Today, cosmetics and personal care are increasingly science-driven disciplines, with benefits going far beyond the simple aspect of showering or enhancing our looks and well-being. What are your thoughts on this?
Cosmetic science is very much focusing on perfecting consolidated technologies to comply to the increasingly stricter regulatory and environment-protection requirements. Innovation, in these terms, is applied increasingly yet gradually, rather than abruptly, also because radical initiatives would be hampered by restrictive regulations on animal testing, which are in contradiction with the compulsory REACH requirements. Fortunately, one of the strongest drivers in cosmetics today is sensorial pleasantness of products. The third congress day at the Expo, a feature that is part of the broader “Making Sense” project, offering visitors the chance to go on a sensorial learning tour, will enhance perception of product pleasantness upon application, following the thought of St. Thomas Aquinas, who once stated that: “Everything begins in the senses, and is then completed in the intellect”.

Turning to important, everyday aspects like hygiene, oral care or sun care, is personal care an important driver for prevention?
This is a concept we want to get across to people at the congress. Far too often, the common belief is that cosmetics are about beauty, with no ethical meaning to it. Instead, the adoption of proper personal care habits by an increasingly larger population is an essential driver to strive to prevent diseases, with the benefit of being able to save on healthcare costs and direct these resources towards other population needs, such as food availability.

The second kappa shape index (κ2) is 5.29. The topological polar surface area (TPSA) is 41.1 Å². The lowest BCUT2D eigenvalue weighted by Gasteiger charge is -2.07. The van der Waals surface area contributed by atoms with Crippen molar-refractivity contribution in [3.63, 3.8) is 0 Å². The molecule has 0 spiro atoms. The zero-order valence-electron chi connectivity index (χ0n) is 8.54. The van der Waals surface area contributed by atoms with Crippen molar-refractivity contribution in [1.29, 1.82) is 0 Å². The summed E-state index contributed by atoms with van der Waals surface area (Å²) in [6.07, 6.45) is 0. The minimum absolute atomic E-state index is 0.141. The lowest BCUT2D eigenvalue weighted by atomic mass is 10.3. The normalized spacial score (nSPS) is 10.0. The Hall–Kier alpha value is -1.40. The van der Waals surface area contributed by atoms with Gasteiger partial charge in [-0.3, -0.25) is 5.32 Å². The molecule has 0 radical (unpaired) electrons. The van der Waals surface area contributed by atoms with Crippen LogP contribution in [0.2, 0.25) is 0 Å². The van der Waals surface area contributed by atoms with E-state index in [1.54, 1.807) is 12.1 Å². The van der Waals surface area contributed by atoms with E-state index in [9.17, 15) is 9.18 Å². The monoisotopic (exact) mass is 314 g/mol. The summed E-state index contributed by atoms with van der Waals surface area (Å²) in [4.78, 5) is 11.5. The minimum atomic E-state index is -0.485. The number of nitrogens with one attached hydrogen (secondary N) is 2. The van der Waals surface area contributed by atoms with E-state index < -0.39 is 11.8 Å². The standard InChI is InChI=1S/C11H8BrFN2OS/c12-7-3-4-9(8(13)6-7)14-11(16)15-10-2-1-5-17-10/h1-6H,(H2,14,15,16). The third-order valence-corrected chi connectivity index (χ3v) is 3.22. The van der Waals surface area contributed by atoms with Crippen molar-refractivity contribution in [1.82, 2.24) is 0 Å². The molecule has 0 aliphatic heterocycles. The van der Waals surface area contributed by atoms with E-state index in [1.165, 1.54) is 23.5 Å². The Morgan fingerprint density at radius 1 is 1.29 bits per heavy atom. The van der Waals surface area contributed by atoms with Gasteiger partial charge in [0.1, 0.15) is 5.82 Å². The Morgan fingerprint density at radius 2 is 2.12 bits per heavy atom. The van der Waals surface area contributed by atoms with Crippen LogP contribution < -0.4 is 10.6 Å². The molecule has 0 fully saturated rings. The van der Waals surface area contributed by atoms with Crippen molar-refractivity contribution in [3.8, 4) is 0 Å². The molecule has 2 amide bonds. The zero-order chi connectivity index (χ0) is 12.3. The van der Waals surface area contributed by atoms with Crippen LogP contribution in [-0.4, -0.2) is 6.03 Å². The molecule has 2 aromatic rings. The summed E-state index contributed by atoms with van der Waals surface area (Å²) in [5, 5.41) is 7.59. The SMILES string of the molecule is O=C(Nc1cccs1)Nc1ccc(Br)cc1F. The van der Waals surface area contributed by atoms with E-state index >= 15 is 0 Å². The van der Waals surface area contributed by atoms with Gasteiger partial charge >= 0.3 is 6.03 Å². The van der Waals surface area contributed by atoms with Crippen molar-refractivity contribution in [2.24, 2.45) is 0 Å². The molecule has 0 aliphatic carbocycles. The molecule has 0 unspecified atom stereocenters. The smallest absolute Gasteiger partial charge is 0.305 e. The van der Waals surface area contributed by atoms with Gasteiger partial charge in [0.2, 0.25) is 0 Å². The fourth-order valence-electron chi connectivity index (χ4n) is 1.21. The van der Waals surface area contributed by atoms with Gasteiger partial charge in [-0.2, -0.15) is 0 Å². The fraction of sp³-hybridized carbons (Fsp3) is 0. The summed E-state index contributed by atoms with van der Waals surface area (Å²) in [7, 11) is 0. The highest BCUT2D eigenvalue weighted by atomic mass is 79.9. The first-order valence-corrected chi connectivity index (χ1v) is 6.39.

Personal care and cosmetics are deemed as lively sectors that can drive employment and economy? Is it really so?
In Italy, cosmetics and personal care haven’t suffered the recession too much. Even though, it must be said that Italian personal care does not invest enough in research and development, apart from the traditional cosmetic segments where Italy is stronger: make-up and outsourced production. The latter, in particular, can help a lot to increase investments in Italian research and development by embracing new technologies and innovation.

The EXPO 2015 in Milan will show the challenges we face today to better our future. What do you reckon are the challenges that cosmetics and personal care will be facing in the foreseeable future?
SICC’s vision as regards cosmetology development in the future is clearly expressed in our statutory documents. The following points are a brief summary of such vision:

  • High-quality cosmetics will have increasing importance in improving a person’s well-being.
  • Quality parameters for cosmetics are grouped in separate areas according to the different levels of importance in terms of consumer perception and tangibility of product quality
  • The intrinsic quantitative variables of cosmetic products can be well described through four areas: safety, effectiveness, pleasantness, and reliability.
  • Optimization of the four “value” areas (for end users) and of the indicators and evaluation and support methods will be key for the development of cosmetic science.